2. Cold Comfort Farm by Stella Gibbons. I find this book endlessly entertaining and extremely inspiring; all of you who wish to live tidier, fuller lives, or who wish to delight in some of the finest English satire ever written, need to read this book several times.

3.. The Beekeeper’s Apprentice by Laurie R. King. Another extremely formative book for me, I have never ceased to enjoy reading part or all of this brilliant “novel of suspense.”

4. The Truth by Terry Pratchett. See above.

5. Good Omens by Terry Pratchett and Neil Gaiman. See what I did there? It’s not just Pratchett this time!

6. The Sirens Sang of Murder by Sarah Caudwell. Who knew it was possible to make tax law entertaining? Author of some of the finest, smartest, and wittiest, mysteries to ever grace the literary scene, Caudwell gets bonus points for leaving her readers guessing even after the murder  is solved: no one, to this day, can tell you whether her detective, Historian Hilary Tamar, is a woman or a man. Read her books. They’re amazing.

7. P.G. Wodehouse, anything. It’s like sinking into a hot bubble bath, or biting into a perfectly buttered piece of toast–as Stephen Fry has said of Wodehouse’s magnificent prose, “You don’t analyse such sunlit perfection, you just bask in its warmth and splendour.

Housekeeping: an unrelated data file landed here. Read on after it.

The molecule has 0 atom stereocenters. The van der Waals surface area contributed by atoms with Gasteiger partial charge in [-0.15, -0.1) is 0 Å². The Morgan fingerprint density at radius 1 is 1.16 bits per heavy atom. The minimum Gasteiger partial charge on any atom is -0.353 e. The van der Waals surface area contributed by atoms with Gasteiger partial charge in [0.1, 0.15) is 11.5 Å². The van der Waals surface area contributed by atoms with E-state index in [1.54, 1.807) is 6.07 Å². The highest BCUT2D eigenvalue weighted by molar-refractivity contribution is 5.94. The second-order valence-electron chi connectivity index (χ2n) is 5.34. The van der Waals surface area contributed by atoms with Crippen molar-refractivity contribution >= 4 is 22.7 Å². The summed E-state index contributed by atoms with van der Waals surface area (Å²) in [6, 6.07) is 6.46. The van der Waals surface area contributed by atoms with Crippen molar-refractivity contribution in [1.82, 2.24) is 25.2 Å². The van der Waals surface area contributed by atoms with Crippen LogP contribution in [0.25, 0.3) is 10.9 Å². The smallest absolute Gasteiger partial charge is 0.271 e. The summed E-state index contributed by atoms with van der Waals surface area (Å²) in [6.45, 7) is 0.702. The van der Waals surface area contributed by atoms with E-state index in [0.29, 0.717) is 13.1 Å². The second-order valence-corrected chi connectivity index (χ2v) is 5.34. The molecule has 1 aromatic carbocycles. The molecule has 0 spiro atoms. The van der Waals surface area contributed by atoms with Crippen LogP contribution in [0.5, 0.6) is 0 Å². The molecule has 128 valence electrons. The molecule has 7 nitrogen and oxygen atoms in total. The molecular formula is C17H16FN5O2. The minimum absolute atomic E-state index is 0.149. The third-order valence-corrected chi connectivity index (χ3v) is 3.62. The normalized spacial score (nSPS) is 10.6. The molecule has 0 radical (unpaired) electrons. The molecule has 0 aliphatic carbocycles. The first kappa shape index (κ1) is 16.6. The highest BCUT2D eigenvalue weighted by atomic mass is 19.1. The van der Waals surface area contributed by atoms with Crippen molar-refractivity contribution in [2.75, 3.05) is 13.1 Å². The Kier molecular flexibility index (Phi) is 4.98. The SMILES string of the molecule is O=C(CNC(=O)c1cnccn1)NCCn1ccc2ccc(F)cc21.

*For the record: I believe that reading is extremely productive, and that all these books are excellent. Just in case you hadn’t already gathered that.



Filed under Lists

What Colour Skirt Does Your Four Year Old Wear?

I work in a bookstore, and often, when someone comes in looking for a book for a child I find myself asking two questions: boy or girl? what age? These enquiries are disquieting of course, since I consider myself a feminist as well as someone who doesn’t believe that age defines interests or abilities. And, since the customer often refers to the child  by gender and age  I can justify my behaviour by suggesting that it is the customer who defines my approach.

But that’s just lazy on my part. And consciously self deluding. Because on days when I am a book lover before I am a book seller those are not the questions that I ask.